Versatile Radishes

By Amanda Cohen

Published on November 16, 2009

Radishes: the miracle root!

Radishes germinate like lightning, and they grow so quickly that in about three weeks, they've reached maturity and can be picked and eaten. The downside? It can be confusing to figure out how to eat them.

Almost every supermarket carries radishes, but wrack your brains and try to think of more than two ways to serve them, and I guarantee you'll come up empty. They're a giant culinary blind spot. I mean, sure, radishes form the basis of the entire Fraggle economy and Boober Fraggle has made radish en croute and frozen radish bisque. But real, live, non-Muppet humans can be hard-pressed to think of anything to do with radishes besides eat them raw in a salad.

The easiest thing to do with radishes is to take a baguette, spread it with good quality butter, and layer raw, thinly sliced radishes on top. Sprinkle with salt to taste and you're done: it's a surefire snack for yourself, or the easiest appetizer that you can serve at holiday parties. Or, just spread the butter and salt directly on the radishes themselves, eliminating the baguette altogether. Radishes have a slightly peppery taste, and the creamy butter creaminess complements them nicely.

I also highly recommend pickling them. Daikon radishes are the most commonly pickled radishes, but you can also pickle red and white radishes and, in the summer, dip pickled radishes in salt as a snack to go with beer or a glass of wine. Of course, the award for "Best Use of a Pickled Radish" goes to Korean cuisine for radish kimchi, which you can easily make yourself in both a sliced and a cubed version.

If you want to cook radishes, however, you're suddenly in no man's land. The number of good recipes for cooked radishes (that aren't daikons) can be counted on one hand, and opinions are split on whether the results are delicious or horrible. A recipe that can't be argued with is this one for roasted red and white radishes. Roasting radishes is, frankly, an insane idea since radishes have such a high water content. But in this case, it works way better than you'd imagine.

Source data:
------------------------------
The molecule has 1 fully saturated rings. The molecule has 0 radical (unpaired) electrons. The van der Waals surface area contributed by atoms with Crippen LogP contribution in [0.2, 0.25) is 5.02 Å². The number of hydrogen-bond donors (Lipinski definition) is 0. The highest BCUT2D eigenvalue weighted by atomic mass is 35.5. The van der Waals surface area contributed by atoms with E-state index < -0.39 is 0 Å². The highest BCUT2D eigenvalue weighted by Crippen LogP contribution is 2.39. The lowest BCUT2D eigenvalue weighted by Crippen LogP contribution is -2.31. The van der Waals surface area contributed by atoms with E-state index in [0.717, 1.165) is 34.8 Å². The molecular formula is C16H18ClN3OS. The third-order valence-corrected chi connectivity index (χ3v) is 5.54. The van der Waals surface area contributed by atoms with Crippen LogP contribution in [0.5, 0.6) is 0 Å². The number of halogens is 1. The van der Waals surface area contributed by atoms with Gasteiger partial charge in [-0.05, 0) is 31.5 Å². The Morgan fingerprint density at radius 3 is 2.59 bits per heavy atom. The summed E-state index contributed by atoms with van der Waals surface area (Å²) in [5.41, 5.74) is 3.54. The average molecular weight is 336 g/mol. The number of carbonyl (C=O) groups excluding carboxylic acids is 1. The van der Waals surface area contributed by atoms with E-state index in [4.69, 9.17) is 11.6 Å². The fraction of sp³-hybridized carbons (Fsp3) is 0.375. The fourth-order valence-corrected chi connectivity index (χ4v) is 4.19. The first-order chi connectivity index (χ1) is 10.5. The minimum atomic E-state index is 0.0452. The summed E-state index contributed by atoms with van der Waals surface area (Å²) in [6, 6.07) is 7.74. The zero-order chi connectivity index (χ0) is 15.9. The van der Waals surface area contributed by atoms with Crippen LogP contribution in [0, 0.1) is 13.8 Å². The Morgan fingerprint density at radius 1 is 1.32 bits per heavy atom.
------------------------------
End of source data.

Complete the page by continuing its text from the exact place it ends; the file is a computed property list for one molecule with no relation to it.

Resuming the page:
Radish soup is even more controversial. As with broccoli, so much of what we think is the taste of a radish is really its texture. When you divorce the two, you might find that while you loved the crunch, you hate the peppery taste. An easier sell is radish greens soup. Home cooks usually throw away the greens from root vegetables, and that's a shame.

Of course, if none of these recipes appeal to you, then I advise you to go for "cute" and carve any spare radishes you have into a Super Mario mushroom, because everyone likes Super Mario mushrooms. Okay, maybe not, but at least this is proof that radishes are much more versatile than they seem.

Buying Tips

Season: Some people say May through the end of September, and some say October through January, but really, it's a matter of taste, since you can find radishes almost all year round depending on the variety you're eating. In the dry summer months, radishes tend to be more intensely flavored—spicier, more peppery, and slightly more bitter. In the cooler months, they tend to be larger with a higher water content, so their taste isn't quite as intense.

Where to find it: They're easily found both in supermarkets and at local farmers' markets.

Price: $2 for a bunch.

Amanda Cohen is the chef and owner of Dirt Candy, a vegetarian restaurant in New York City.

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